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The Scottish Nation
Cooper


COOPER, COWPER, or COUPER, a surname derived from the parish of Cupar in Fife. In ancient documents the name is variously spelled, and appears under the several forms of Cupir, Culpyre, Cypre, Cyprum, Cowpar, and Coupar. The etymology of the name is uncertain, but the word is apparently Celtic, and probably bore reference to the ancient castle or the rising ground on which it was situated.

      A family of this name, styled of Gogar, possessed a baronetcy of Nova Scotia, conferred in 1638, on John Cooper, Esq., who married Christian, daughter of Robert Skene, Esq. of Halliards. Among those who were killed with the earl of Haddington, at the blowing up of the castle of Douglas, 30th August 1640, was John Couper of Gogar. In 1640, John Cooper, probably his son, was one of the commissioners of the Scots parliament who approved of the treaty of Ripon. The first baronet was succeeded by his eldest son, Sir John Cooper, at whose death, towards the close of the seventeenth century, without male issue, the title became dormant, but was revived by his great-grandnephew, 1st August 1775, Sir Grey Cooper, who represented Rochester in parliament in 1765, and was an energetic supporter of the marquis of Rockingham, under whose administration, as well as under those of the duke of Grafton and Lord North, he was secretary to the treasury. In 1783 he was appointed one of the commissioners of the treasury, and in April 1796, sworn a member of the privy council. On the death of the seventh baronet, Sir Frederick Cooper, unmarried, in 1850, the title became extinct.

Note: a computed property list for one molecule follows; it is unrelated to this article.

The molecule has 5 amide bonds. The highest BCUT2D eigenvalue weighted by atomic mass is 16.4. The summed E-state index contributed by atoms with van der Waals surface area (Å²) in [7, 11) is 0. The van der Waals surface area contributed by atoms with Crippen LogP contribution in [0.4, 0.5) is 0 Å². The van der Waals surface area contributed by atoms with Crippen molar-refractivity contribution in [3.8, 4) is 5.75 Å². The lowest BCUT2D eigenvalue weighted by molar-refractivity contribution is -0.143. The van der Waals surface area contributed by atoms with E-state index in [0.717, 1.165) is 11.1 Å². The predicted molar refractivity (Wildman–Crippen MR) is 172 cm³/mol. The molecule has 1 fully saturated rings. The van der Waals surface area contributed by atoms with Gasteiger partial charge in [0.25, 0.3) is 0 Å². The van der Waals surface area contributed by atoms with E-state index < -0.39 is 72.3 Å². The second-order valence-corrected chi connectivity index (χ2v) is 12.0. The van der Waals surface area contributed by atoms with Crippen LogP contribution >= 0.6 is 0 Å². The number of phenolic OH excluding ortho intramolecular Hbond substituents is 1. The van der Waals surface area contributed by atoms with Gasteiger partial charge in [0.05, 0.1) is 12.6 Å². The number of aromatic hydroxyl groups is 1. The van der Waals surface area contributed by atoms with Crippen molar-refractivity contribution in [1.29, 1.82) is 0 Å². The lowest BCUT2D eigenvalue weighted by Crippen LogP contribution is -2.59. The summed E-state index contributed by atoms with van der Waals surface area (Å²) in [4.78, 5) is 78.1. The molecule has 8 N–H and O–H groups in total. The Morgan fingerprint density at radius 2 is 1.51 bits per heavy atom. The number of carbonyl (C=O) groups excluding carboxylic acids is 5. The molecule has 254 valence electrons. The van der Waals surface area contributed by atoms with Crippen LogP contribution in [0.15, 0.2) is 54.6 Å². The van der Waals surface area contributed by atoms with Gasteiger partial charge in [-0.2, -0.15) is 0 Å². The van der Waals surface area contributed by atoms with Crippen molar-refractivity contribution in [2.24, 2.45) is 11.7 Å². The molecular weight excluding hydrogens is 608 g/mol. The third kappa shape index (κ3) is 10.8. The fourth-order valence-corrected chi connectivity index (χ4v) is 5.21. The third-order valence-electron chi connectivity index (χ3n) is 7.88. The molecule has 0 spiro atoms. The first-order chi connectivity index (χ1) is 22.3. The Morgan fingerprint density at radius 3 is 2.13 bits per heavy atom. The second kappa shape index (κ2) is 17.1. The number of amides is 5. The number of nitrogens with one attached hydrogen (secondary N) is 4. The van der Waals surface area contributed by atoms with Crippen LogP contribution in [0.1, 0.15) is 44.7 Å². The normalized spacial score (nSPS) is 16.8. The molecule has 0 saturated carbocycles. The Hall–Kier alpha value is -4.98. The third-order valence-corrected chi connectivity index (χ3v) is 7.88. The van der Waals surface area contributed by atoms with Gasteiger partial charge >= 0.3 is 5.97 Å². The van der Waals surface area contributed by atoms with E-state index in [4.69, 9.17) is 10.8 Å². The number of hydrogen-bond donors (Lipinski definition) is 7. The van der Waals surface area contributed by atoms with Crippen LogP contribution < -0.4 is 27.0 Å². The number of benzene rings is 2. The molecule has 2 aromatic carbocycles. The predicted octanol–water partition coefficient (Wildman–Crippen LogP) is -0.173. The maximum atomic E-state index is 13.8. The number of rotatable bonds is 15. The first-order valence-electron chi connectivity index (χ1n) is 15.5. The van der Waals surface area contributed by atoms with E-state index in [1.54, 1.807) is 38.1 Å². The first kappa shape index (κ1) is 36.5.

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      A family of the name of Cowper have occupied the same farm on the Abercrombie estate in Fife for more than three hundred years, and it is thought that it is of this family that Cowper the poet of Olney thus writes to Mrs. Courtenay, one of his friends: “While Pitcairne whistles for his family estate in Fifeshire, he will do well if he will sound a few notes for me. I am originally of the same shire, and a family of my name is still there.” [New Statistical Account of Scotland, vol. ix., page 344, Note, article ABERCROMBIE.]


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